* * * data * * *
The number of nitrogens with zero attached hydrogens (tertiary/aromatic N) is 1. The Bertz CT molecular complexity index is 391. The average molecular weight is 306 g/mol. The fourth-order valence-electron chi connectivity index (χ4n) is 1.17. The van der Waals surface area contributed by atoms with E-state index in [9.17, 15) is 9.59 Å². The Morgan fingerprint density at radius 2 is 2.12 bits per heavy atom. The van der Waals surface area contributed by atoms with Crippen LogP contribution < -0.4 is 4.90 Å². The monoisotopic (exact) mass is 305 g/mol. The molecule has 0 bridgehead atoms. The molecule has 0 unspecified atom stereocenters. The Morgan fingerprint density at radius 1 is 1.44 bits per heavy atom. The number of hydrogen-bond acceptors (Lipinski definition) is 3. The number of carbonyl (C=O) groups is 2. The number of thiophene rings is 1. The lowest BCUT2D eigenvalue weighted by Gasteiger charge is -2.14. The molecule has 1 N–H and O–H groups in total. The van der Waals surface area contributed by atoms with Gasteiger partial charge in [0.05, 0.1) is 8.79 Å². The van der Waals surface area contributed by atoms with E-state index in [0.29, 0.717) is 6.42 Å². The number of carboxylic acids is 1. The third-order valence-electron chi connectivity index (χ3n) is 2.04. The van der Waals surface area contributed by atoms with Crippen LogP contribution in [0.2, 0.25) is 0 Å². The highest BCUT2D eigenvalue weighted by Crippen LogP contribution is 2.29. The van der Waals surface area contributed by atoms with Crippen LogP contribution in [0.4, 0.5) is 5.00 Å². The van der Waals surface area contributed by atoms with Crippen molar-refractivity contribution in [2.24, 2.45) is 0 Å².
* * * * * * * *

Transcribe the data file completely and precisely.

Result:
The number of nitrogens with zero attached hydrogens (tertiary/aromatic N) is 1. The Bertz CT molecular complexity index is 391. The average molecular weight is 306 g/mol. The fourth-order valence-electron chi connectivity index (χ4n) is 1.17. The van der Waals surface area contributed by atoms with E-state index in [9.17, 15) is 9.59 Å². The Morgan fingerprint density at radius 2 is 2.12 bits per heavy atom. The van der Waals surface area contributed by atoms with Crippen LogP contribution < -0.4 is 4.90 Å². The monoisotopic (exact) mass is 305 g/mol. The molecule has 0 bridgehead atoms. The molecule has 0 unspecified atom stereocenters. The Morgan fingerprint density at radius 1 is 1.44 bits per heavy atom. The number of hydrogen-bond acceptors (Lipinski definition) is 3. The number of carbonyl (C=O) groups is 2. The number of thiophene rings is 1. The lowest BCUT2D eigenvalue weighted by Gasteiger charge is -2.14. The molecule has 1 N–H and O–H groups in total. The van der Waals surface area contributed by atoms with Gasteiger partial charge in [0.05, 0.1) is 8.79 Å². The van der Waals surface area contributed by atoms with E-state index in [0.29, 0.717) is 6.42 Å². The number of carboxylic acids is 1. The third-order valence-electron chi connectivity index (χ3n) is 2.04. The van der Waals surface area contributed by atoms with Crippen LogP contribution in [0.2, 0.25) is 0 Å². The highest BCUT2D eigenvalue weighted by Crippen LogP contribution is 2.29. The van der Waals surface area contributed by atoms with Crippen LogP contribution in [0.4, 0.5) is 5.00 Å². The van der Waals surface area contributed by atoms with Crippen molar-refractivity contribution in [2.24, 2.45) is 0 Å².